A tribute to samsui women in ink and watercolour

Watercolourist Tong Chin Sye with Toiling For Our Loved Ones, his largest work at the exhibition.
Watercolourist Tong Chin Sye with Toiling For Our Loved Ones, his largest work at the exhibition. ST PHOTO: MARK CHEONG

Veteran watercolourist Tong Chin Sye pays tribute to samsui women in his latest show featuring 30 works, done mainly in Chinese ink and watercolour in the late 1980s and early 1990s.

They show the women, in their trademark navycoloured samfoo top and red headpiece, toiling at construction sites or resting after a hard day's work.

The exhibition, which opened at Blue Lotus Fine Art gallery last Saturday, runs till May 30.

Samsui women came here to work as construction workers from the early 20th century up to the early 1970s. They were mostly single young women who hailed from Samsui city in Guangdong province, China. During the construction boom of the late 1950s and early 1960s, there were as many as 20,000 of them here.

Most returned to their hometown or died here. The few who remain here are in their late 80s or early 90s and living alone in rental flats in Redhill or Chinatown.

Artist Tong, 75, a graduate of the now-defunct Singapore Academy of Arts in 1960, says his interest in them started in the 1980s, when he met a retired samsui woman in Chinatown who agreed to be his model for a fee.

"I started painting her portraits in oil in her navyblue samfoo and red headgear and later even took her to construction sites where she showed me her different postures at work and when she took time off to rest or have a quick meal," he recalls.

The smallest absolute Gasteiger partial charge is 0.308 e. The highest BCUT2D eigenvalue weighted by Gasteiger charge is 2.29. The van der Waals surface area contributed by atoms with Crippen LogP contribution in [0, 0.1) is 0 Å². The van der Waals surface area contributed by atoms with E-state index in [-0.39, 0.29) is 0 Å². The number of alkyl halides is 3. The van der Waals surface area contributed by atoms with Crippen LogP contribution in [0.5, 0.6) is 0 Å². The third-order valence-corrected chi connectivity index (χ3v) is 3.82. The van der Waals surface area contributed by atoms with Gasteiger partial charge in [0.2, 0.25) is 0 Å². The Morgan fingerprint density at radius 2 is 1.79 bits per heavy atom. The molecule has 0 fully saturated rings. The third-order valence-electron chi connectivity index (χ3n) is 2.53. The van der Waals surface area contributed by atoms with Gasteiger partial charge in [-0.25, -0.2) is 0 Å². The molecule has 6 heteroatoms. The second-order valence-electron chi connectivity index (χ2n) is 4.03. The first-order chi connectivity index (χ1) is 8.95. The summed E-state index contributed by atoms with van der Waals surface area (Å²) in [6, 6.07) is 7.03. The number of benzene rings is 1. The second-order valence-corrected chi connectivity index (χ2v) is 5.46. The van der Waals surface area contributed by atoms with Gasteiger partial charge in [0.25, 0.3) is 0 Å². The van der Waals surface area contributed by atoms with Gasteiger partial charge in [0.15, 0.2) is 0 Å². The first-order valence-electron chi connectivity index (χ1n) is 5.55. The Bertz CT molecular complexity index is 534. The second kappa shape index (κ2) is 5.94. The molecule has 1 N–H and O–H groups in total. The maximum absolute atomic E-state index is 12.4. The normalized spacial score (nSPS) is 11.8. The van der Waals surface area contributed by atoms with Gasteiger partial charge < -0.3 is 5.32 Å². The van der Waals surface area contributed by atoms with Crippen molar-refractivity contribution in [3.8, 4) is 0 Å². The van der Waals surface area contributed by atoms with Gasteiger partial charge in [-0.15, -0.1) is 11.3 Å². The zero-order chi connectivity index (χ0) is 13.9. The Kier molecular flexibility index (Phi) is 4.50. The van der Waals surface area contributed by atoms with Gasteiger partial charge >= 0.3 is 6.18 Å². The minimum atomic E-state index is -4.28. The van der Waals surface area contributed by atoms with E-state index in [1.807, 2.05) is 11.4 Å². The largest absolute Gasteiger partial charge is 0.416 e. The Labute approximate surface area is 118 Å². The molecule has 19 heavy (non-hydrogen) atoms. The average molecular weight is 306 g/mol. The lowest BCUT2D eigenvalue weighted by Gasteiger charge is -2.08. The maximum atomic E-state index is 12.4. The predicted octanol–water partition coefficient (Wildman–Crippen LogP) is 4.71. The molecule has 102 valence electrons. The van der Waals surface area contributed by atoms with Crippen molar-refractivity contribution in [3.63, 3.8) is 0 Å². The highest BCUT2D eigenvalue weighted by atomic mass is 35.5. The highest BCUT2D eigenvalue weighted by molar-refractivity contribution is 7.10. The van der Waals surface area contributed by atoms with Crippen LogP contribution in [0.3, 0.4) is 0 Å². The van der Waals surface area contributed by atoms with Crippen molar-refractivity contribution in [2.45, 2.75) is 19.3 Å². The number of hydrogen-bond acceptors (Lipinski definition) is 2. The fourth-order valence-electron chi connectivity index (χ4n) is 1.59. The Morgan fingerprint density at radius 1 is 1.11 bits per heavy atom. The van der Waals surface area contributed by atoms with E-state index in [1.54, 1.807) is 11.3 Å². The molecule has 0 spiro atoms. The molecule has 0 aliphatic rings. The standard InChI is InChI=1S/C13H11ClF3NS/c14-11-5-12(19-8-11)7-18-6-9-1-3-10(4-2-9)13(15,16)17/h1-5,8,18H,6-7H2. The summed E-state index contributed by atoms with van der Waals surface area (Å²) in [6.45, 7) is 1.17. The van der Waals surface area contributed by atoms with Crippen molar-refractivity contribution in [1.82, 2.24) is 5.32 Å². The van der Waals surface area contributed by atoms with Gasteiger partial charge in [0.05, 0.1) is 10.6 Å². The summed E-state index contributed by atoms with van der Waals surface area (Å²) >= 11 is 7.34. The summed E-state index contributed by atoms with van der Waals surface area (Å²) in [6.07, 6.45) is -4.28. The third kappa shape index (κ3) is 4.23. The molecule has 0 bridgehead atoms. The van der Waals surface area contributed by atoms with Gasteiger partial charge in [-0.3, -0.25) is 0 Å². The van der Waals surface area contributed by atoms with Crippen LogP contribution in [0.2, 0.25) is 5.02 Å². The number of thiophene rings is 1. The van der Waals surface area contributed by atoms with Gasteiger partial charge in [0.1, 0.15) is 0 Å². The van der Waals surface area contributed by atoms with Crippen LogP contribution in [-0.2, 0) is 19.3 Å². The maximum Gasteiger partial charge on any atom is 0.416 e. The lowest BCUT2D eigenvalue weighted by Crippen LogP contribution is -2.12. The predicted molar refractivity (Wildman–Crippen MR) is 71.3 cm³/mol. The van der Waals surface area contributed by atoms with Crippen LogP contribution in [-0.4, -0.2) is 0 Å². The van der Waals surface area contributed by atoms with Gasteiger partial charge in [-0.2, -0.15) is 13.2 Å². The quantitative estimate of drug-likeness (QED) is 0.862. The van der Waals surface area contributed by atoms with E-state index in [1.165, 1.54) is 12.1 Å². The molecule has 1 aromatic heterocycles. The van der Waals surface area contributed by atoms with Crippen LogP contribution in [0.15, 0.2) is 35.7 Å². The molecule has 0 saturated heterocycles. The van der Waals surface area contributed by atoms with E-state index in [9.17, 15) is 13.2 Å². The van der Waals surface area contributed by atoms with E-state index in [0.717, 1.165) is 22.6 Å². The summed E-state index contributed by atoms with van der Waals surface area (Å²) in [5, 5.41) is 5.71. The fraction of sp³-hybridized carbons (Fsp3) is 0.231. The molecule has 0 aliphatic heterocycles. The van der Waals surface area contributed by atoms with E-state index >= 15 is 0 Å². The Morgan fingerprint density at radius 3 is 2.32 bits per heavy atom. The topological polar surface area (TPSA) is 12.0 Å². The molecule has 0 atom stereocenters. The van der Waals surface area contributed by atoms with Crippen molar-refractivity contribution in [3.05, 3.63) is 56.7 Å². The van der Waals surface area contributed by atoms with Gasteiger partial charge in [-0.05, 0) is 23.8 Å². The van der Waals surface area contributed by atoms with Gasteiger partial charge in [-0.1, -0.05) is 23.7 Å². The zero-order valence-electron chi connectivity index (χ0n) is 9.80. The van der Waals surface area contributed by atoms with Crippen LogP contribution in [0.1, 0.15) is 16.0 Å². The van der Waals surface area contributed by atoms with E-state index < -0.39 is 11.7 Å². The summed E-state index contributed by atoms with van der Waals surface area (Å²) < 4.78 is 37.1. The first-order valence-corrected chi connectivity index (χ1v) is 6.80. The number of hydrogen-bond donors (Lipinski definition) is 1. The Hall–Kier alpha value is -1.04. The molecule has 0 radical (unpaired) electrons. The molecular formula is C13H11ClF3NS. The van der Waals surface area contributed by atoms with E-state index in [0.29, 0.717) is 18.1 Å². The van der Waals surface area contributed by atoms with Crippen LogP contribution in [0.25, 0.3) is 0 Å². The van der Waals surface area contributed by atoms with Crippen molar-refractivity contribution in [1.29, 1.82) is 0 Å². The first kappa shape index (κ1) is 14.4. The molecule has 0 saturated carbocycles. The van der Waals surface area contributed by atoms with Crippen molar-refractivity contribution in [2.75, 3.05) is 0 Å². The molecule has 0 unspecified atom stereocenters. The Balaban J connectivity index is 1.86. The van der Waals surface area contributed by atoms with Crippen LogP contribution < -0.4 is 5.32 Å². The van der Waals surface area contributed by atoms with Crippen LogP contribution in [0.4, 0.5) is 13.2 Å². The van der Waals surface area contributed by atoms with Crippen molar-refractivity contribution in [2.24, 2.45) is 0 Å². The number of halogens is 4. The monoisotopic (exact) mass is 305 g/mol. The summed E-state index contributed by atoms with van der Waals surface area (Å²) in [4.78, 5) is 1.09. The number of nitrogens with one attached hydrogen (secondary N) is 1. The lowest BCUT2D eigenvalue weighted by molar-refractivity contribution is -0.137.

A former graphic artist who has been a full-time painter since 1970, Tong explains he was attracted by their unique dressing, which reminds him of the colourful costumes of China's minority tribes.

"And when I saw their rough hands, tanned skin and wrinkles on their faces, I saw the hardships they endured and wanted to capture them on canvas," he says.

After painting them in oil and also watercolour, Tong feels Chinese ink and colour suit them best as the medium is a traditional Chinese one.

He painted them on different paper sizes, mainly of them in groups at work. The largest in the exhibition, titled Toiling For Our Loved Ones, measures 380cm by 137cm. It took him about two weeks to paint, but nearly four years to complete. It has a price tag of $100,000.

He explains: "I finished the painting in 1989 and wanted to write a poem in praise of their contributions to Singapore. Then I realised my Chinese calligraphy wasn't good enough and had to spend the next four years perfecting my writing till 1993, when I was confident to do so."

Tong, married with two grown-up children and a former part-time lecturer in Western art at the Nanyang Academy of Fine Arts, hopes to show more of Singapore's past in his paintings.

"I hope that through my paintings on samsui women and Chinatown in the show, viewers will get a better appreciation of those women who helped build Singapore in the early years," he adds.


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